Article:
If I were to ask you if you think taxes are higher than they were 30 years ago, most of you would say yes. While this is true, it’s not quite that simple, let me explain. Approximately 30 years ago, there were only 2 income tax brackets, 15% and 28%. If you filed your taxes as married filing jointly, any income you earned under $29,750 was taxed at 15% and any income you earned over that amount was taxed at 28%. For single tax payers, it was 15% for any income earned under $17,850 and 28% for any income over $17,850. Today, things look a little different. If you file your taxes as married filing jointly, you can make up to $231,450 before you go above the 28% tax bracket. If you file as single, you can make up to $190,150 and still be in the 28% tax bracket. For higher income earners, the highest tax bracket for 2016 is 39.6% and this percentage is used to calculate the amount of taxes you pay for any income over $415,050 for single filers and $466,950 for married joint filers. One common misconception is that if you make $500,000, the entire $500,000 will be taxed at the higher tax bracket. While this might be how it feels, this isn’t the case. You see, your income is taxed at graded increasing levels the higher your total income is. There are currently 7 income tax brackets ranging from 10% – 39.6%. To understand how you’re taxed we need to be familiar with a few terms. You may have heard of the terms marginal tax rate and effective tax rate. The marginal tax rate is the highest tax bracket someone is in based on their total amount of annual income. The effective tax rate is actual tax rate you pay when you figure all of your income because your income is taxed at the different tax rates so some of your income would be taxed at 10%, some at 15%, some at 25%, some at 28% and so on, depending on how much you earn. Continue reading…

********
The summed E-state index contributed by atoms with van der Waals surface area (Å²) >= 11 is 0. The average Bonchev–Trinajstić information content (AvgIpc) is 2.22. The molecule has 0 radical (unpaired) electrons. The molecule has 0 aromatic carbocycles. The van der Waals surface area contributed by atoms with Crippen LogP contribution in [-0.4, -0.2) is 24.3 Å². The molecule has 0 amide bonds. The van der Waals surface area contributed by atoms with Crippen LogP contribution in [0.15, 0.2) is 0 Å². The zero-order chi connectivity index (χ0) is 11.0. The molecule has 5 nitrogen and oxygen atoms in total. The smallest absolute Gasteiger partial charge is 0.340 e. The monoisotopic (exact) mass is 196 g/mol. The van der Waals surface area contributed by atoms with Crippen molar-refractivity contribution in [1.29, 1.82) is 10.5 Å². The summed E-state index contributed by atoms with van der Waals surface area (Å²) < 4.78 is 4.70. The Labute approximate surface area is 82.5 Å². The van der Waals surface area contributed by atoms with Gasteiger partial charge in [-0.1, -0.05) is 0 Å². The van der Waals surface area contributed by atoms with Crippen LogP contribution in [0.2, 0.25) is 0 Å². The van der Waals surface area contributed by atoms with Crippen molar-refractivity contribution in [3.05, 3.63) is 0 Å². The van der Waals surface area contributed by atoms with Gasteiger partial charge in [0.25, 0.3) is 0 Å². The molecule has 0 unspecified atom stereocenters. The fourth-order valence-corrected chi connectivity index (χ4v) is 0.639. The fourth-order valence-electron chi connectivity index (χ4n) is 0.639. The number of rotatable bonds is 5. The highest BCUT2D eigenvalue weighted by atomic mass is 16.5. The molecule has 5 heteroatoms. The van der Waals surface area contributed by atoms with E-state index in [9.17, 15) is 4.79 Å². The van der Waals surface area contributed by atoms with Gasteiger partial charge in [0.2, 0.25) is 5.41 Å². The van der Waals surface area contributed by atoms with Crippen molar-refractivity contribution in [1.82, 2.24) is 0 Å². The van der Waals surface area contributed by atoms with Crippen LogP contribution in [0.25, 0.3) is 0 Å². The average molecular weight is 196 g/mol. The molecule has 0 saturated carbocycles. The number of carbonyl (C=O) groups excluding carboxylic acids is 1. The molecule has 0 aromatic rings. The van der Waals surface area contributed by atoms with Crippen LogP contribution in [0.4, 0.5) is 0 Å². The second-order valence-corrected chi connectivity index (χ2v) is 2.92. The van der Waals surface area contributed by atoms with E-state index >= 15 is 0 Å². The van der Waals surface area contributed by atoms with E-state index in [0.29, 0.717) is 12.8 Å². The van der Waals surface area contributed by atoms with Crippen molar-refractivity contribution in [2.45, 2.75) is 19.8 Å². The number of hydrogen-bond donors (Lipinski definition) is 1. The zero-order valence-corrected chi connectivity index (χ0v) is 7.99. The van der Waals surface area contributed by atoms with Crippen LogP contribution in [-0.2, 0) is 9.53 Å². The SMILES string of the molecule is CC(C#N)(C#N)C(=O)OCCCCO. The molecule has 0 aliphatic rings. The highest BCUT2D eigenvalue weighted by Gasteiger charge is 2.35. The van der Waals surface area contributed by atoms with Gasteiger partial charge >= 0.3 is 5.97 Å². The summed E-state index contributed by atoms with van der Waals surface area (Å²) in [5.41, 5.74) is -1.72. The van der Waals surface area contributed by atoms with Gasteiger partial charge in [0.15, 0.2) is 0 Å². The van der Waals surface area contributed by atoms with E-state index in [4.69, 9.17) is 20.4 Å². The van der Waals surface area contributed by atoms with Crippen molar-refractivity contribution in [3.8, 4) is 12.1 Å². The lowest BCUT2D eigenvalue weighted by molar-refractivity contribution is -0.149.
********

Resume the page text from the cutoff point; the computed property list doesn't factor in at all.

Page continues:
When it comes to financial planning, there are several routes to go. Each typically has some factors that may make you pause. IRAs are one of the most common financial planning vehicles, and they are no different.
Justin Nabity is back in The Doctor’s Life Podcast studio with a list of pros and cons to IRAs that you may not have thought of before. All episodes of The Doctor’s Life Podcast are available here, iTunes, and on Android. Make sure to subscribe and you will be the first to get new episodes of The Doctor’s Life Podcast. Continue reading…
Maybe you’ve been there before; Wanting out of your employer so bad, you’d probably take anything at this point. When something does comes your way, you realize it’s not ideal, but you still really want to take it because it’s not your current employer. You pass on it though and wonder if that perfect situation is out there. But then, that great situation does come up.
Nick Schneider is on The Doctor’s Life Podcast with a couple of stories of clients that were in this exact situation and are glad they waited it out. All episodes of The Doctor’s Life Podcast are available here, iTunes, and Android. Make sure to subscribe and you will be the first to get new episodes of The Doctor’s Life Podcast.
Ever since we started teaching at medical centers and universities we have received all kinds of questions pertaining to the dilemma of carrying so much student loan debt. With the average doctor coming out of medical school with a hundred or more than $200k in education loans, it’s no surprise which financial area is the greatest burden.
The big question that comes up from those doctors who are just getting started is, “what should my strategy be?” Doctors would ask if they should pay it all off first, make the minimum required payment amount or somewhere in-between.